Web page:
Nevertheless, the SX8200 Pro is lookin’ good. IOMeter synthetics have proved troublesome in some of our previous Adata reviews, but this drive hasn’t really broken a sweat yet. Now it’s time to see what its real-world performance is like.


TR RoboBench — Real-world transfers

RoboBench trades synthetic tests with random data for real-world transfers with a range of file types. Developed by our in-house coder, Bruno “morphine” Ferreira, this benchmark relies on the multi-threaded robocopy command build into Windows. We copy files to and from a wicked-fast RAM disk to measure read and write performance. We also cut the RAM disk out of the loop for a copy test that transfers the files to a different location on the SSD.

Robocopy uses eight threads by default, and we’ve also run it with a single thread. Our results are split between two file sets, whose vital statistics are detailed below. The compressibility percentage is based on the size of the file set after it’s been crunched by 7-Zip.

Number of files Average file size Total size Compressibility
Media 459 21.4 MB 9.58 GB 0.8%
Work 84,652 48.0 KB 3.87 GB 59%

RoboBench’s write and copy tests run after the drives have been put into a simulated used state with 30 minutes of 4-KB random writes. The pre-conditioning process is scripted, as is the rest of the test, ensuring that drives have the same amount of time to recover.

The media set is made up of large movie files, high-bitrate MP3s, and 18-MP RAW and JPG images. There are only a few hundred files in total, and the data set isn’t amenable to compression. The work set comprises loads of TR files, including documents, spreadsheets, and web-optimized images. It also includes a stack of programming-related files associated with our old Mozilla compiling test and the Visual Studio test on the next page. The average file size is measured in kilobytes rather than megabytes, and the files are mostly compressible.

Let’s take a look at the media set first. The buttons switch between read, write, and copy results.

The SX8200 Pro actually trails its predecessor slightly in the write tests, but more than makes up for it in the copy tests. It’s the fastest reader and copier yet in the media set with a single thread. The write performance gap between the XPG and Samsung’s 970 EVO 1 TB seems to have shrunk substantially in the real world. What about the more difficult work set?

This time it snags the records across all three tests at 1T. Adata’s new drive is a file-pushing monster. 

The SX8200 Pro doesn’t always manage to outdo the original SX8200, but that was a high bar to begin with. The Pro put on a fine showing in RoboBench, about on par (in the aggregate) with Samsung’s perennially potent performers. Our next and last set of tests will measure the drive’s abilities as a primary boot drive.


Boot times

Until now, all of our tests have been conducted with the SSDs connected as secondary storage. This next batch uses them as system drives.

We’ll start with boot times measured two ways. The bare test depicts the time between hitting the power button and reaching the Windows desktop, while the loaded test adds the time needed to load four applications—Avidemux, LibreOffice, GIMP, and Visual Studio—automatically from the startup folder. These tests cover the entire boot process, including drive initialization.

Yet another unremarkable boot performance. Don’t get me wrong—unremarkable is desirable in this context. Very few SSDs tend to set themselves apart in boot-time tests, and even when they do, it’s not often in a good way.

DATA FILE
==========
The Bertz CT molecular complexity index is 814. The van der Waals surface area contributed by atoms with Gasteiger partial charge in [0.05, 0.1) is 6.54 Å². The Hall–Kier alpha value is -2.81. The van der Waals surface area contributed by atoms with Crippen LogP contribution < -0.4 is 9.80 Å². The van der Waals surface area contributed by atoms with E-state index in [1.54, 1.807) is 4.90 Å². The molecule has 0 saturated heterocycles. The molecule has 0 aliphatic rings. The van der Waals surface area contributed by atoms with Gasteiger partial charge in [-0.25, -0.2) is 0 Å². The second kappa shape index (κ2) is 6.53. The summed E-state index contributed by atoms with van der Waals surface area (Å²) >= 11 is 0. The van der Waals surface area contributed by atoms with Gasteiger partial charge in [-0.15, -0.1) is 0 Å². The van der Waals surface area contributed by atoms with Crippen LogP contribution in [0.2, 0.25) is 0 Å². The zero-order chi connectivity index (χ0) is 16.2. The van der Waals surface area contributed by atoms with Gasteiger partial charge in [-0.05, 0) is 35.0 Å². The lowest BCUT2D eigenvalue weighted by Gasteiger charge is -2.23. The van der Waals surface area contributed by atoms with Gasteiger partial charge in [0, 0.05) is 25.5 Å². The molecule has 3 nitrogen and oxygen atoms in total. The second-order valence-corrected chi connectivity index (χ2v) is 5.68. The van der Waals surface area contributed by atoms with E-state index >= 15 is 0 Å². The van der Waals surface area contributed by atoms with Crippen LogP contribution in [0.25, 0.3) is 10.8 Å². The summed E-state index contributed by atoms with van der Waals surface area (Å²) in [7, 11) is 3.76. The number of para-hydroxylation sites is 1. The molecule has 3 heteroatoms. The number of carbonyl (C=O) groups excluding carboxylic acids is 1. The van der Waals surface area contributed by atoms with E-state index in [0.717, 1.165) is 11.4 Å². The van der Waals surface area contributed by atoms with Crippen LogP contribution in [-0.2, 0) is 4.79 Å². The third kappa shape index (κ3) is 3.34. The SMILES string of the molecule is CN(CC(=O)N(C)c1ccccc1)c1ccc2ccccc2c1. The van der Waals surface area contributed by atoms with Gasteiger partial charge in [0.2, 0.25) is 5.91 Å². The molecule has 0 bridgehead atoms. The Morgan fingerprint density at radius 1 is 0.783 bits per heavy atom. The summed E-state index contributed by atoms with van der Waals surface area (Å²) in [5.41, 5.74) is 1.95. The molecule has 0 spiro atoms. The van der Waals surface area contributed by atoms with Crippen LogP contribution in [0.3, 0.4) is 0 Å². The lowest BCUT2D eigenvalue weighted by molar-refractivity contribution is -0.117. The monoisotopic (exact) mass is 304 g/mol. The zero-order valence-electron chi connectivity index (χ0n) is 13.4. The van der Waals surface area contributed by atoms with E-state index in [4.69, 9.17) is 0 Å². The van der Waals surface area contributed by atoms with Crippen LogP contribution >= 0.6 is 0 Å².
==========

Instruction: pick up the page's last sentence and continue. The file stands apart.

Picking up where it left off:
Load times

Next, we’ll tackle load times with two sets of tests. The first group focuses on the time required to load larger files in a collection of desktop applications. We open a 790-MB 4K video in Avidemux, a 30-MB spreadsheet in LibreOffice, and a 523-MB image file in GIMP. In the Visual Studio Express test, we open a 159-MB project containing source code for Microsoft’s PowerShell.

Load times for the first three programs are recorded using PassMark AppTimer. AppTimer’s load completion detection doesn’t play nice with Visual Studio, so we’re still using a stopwatch for that one.

Similarly, these tests don’t typically do much to differentiate SSDs, but this time the SX8200 Pro snags three top finishes. Adata’s onto something here. Finally, let’s load up some games.

The SX8200 Pro is a top-tier gamer, but so is just about any SSD. To give credit where it’s due, though, the drive does net another pair of first-place trophies.

We’ve exhausted our supply of tests but have failed to exhaust the XPG SX8200 Pro. It withstood every sort of challenge we could conceive. The penultimate page of this review documents our storage testing methods, and the conclusion follows thereafter.


Test notes and methods

Here are the essential details for all the drives we tested:

Interface Flash controller NAND
Adata XPG SX8200 480 GB PCIe Gen3 x4 Silicon Motion SM2262 64-layer Micron 3D TLC
Adata XPG SX8200 Pro 1 TB PCIe Gen3 x4 Silicon Motion SM2262EN 64-layer Micron 3D TLC
Crucial MX500 500 GB SATA 6Gbps Silicon Motion SM2258 64-layer Micron 3D TLC
Crucial P1 500 GB PCIe Gen3 x4 Silicon Motion SM2263 64-layer Micron 3D QLC
Intel X25-M G2 160 GB SATA 3Gbps Intel PC29AS21BA0 34-nm Intel MLC
Samsung 850 EVO 1 TB SATA 6Gbps Samsung MEX 32-layer Samsung TLC
Samsung 860 EVO 1 TB SATA 6Gbps Samsung MJX 64-layer Samsung TLC
Samsung 860 QVO 1 TB SATA 6Gbps Samsung MJX 64-layer Samsung QLC
Samsung 970 EVO 1 TB PCIe Gen3 x4 Samsung Phoenix 64-layer Samsung TLC
Samsung 970 EVO Plus 1 TB PCIe Gen3 x4 Samsung Phoenix 90+-layer Samsung TLC
Toshiba RC100 PCIe Gen3 x2 Toshiba 64-layer Toshiba BiCS TLC

The SATA SSDs were connected to the motherboard’s Z270 chipset. The PCIe drives were connected via one of the motherboard’s M.2 slots, which also draw their lanes from the Z270 chipset.

We used the following system for testing:

Processor Intel Core i7-6700K
Motherboard Gigabyte Aorus Z270X-Gaming 5
Firmware F10B